If you don’t have a full 20% down payment to put down on your home purchase, that’s no problem. But be prepared to pay a little extra to the bank every month. This amount is in addition to the mortgage interest rate on your loan. According to Nerd Wallet, the average Private Mortgage Insurance rate is 0.58% to 1.86% of the original loan amount per year. While paying PMI may allow you to buy a house a little sooner, if the added cost pushes you over your monthly budget, you may need to start searching in a lower price range.

HOA Fees:

Depending on the house you choose to purchase, your home may be part of a Homeowners Association that requires monthly or yearly dues. These usually cover upkeep of common spaces, use of neighborhood pools or clubhouses, or even building maintenance for properties in the division. This is something that is usually advertised on the listing, but it never hurts to ask if you aren’t sure. According to Forbes Advisor the average HOA Fee is $300 per month, ranging between $100-$600 per month depending on the area you live.

Flood Insurance:

This is another cost that will depend largely on when your home is located. Flood damage is almost never covered by your regular Home Insurance Policy. If you home is located in a high-risk flood area, your lender is federally required to ensure you have flood insurance before approving your loan. Even if your home falls in a moderate-to-low risk area, your lender may require you to hold flood insurance, even if it’s not federally mandated. The cost of Flood Insurance, like Home Insurance, varies based on your home price and the amount of coverage you choose to purchase (usually up to $250,000).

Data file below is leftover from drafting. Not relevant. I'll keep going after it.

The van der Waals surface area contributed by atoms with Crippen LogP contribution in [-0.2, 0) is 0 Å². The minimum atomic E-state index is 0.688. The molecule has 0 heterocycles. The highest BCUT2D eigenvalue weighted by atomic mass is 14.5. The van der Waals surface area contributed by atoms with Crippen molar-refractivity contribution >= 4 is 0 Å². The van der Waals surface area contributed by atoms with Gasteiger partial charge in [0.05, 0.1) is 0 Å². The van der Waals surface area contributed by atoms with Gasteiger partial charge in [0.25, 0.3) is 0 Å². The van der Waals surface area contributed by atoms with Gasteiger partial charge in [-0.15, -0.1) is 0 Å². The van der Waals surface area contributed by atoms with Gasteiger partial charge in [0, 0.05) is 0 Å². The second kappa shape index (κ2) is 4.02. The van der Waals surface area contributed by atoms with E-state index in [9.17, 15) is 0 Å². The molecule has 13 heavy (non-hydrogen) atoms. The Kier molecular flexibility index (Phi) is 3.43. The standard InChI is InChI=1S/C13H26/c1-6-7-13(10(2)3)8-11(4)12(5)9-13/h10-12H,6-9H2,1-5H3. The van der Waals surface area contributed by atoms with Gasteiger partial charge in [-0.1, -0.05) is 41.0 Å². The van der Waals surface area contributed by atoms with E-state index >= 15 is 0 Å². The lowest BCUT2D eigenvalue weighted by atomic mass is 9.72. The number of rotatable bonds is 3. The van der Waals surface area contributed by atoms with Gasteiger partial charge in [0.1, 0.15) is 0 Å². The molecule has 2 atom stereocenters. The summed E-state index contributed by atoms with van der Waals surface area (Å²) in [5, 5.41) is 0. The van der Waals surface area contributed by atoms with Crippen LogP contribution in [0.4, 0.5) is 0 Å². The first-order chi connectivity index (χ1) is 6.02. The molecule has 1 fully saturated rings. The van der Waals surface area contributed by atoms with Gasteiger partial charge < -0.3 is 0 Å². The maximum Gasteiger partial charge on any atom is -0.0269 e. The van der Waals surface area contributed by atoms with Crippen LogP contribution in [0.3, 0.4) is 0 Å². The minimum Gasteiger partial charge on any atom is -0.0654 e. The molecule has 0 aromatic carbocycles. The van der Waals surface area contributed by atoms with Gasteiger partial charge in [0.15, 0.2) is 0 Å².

Other monthly costs to consider

In addition to the required monthly costs of buying a home (as mentioned above), there are other costs you need to consider that will definitely impact your housing budget.


You’re probably used to paying monthly utilities, so this seems like a no-brainer. But if you’re moving from a 2 bedroom, 900 square foot apartment into a 4 bedroom, 3 bathroom, 2,500 square foot house, you can expect to pay more in monthly utilities (particularly on your heating and cooling bill). More space means more energy to keep that space at the right temperature! While this may not seem like a huge deal, an extra $30-50 per month can really start to add up.